This Is Us submitted four episodes for editing consideration but none of them made the cut. This is especially shocking since it won the guild equivalent, the ACE Eddie, in January, and there is lots of overlap in membership between the groups. The Emmy category is also partial to shows with clear and/or flashy editing (24 and Breaking Bad have the most wins at four each), so a flashback-heavy series like This Is Us should've cracked the shortlist.
7. Sterling K. Brown would be the first black winner in drama lead actor since 1998
And only the fourth total in the category. Bill Cosby, who won three times for I Spy from 1966 to '68, James Earl Jones (Gabriel's Fire, 1991) and Andre Braugher (Homicide: Life on the Street, 1998) are the others. Brown is also the first black nominee in the category since Braugher 16 years ago, for Gideon's Crossing. (Ironically, Braugher was dropped from comedy supporting actor this year after three straight nominations for Brooklyn Nine-Nine.)
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8. NBC's first acting winners since 2011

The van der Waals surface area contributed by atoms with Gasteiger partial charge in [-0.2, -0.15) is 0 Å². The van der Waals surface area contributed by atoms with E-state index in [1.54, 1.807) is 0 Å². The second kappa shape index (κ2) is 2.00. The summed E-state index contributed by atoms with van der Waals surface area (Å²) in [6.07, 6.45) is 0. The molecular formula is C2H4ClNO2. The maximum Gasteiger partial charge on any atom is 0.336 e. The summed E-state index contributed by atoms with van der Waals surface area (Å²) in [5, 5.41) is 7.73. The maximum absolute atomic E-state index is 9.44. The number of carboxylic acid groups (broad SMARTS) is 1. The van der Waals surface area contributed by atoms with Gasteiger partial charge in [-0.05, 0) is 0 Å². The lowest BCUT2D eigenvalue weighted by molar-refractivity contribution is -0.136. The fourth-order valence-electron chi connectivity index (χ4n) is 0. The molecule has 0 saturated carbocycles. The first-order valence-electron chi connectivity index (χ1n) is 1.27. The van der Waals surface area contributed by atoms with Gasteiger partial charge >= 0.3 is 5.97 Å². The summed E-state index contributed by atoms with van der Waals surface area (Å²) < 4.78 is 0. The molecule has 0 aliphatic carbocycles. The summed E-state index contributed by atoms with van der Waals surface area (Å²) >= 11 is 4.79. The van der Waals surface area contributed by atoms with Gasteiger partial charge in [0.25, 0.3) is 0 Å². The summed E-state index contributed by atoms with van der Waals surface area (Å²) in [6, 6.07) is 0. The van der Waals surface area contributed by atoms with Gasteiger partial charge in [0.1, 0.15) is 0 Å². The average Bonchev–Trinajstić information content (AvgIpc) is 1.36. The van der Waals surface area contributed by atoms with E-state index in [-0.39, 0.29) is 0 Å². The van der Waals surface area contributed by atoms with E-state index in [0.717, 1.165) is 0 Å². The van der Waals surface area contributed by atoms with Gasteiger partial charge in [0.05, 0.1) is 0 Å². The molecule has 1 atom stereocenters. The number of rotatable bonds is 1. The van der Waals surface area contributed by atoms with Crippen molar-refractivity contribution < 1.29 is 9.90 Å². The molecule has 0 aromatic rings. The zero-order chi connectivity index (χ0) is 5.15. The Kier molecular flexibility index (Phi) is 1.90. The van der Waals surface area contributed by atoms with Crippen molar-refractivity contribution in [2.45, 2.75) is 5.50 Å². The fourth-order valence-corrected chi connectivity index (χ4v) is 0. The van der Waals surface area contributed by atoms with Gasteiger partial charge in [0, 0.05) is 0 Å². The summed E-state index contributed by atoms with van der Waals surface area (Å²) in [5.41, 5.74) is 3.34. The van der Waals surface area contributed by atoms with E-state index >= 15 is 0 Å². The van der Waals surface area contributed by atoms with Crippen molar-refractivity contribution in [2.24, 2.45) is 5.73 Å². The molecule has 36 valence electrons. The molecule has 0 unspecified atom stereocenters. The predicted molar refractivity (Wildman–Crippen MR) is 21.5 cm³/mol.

Like with the drama series award, broadcast has been on the downswing in the acting races too, at least for the Peacock. NBC's two most recent wins were in the guest categories: Paul McCrane in 2011 for Harry's Law and Ann-Margret in 2010 for Law & Order: SVU. The drought is even longer in the regular acting categories: 2006 was the last time NBC series regulars won, thanks to Mariska Hargitay (SVU) and Alan Alda (The West Wing). (Kyle Chandler won in 2011 for Friday Night Lights, but the show had moved to DirectTV's 101 Network by then.)
2006 was also the last time NBC fielded a nominee in drama lead actor, with both Martin Sheen (The West Wing) and Christopher Meloni (SVU). Brown's and Ventimiglia's nominations make This Is Us the eighth show to produce double drama lead actor nominees. This was quite common in the '90s and early '00s, but didn't occur for 12 years until True Detective's Woody Harrelson and Matthew McConaughey nabbed nods in 2014.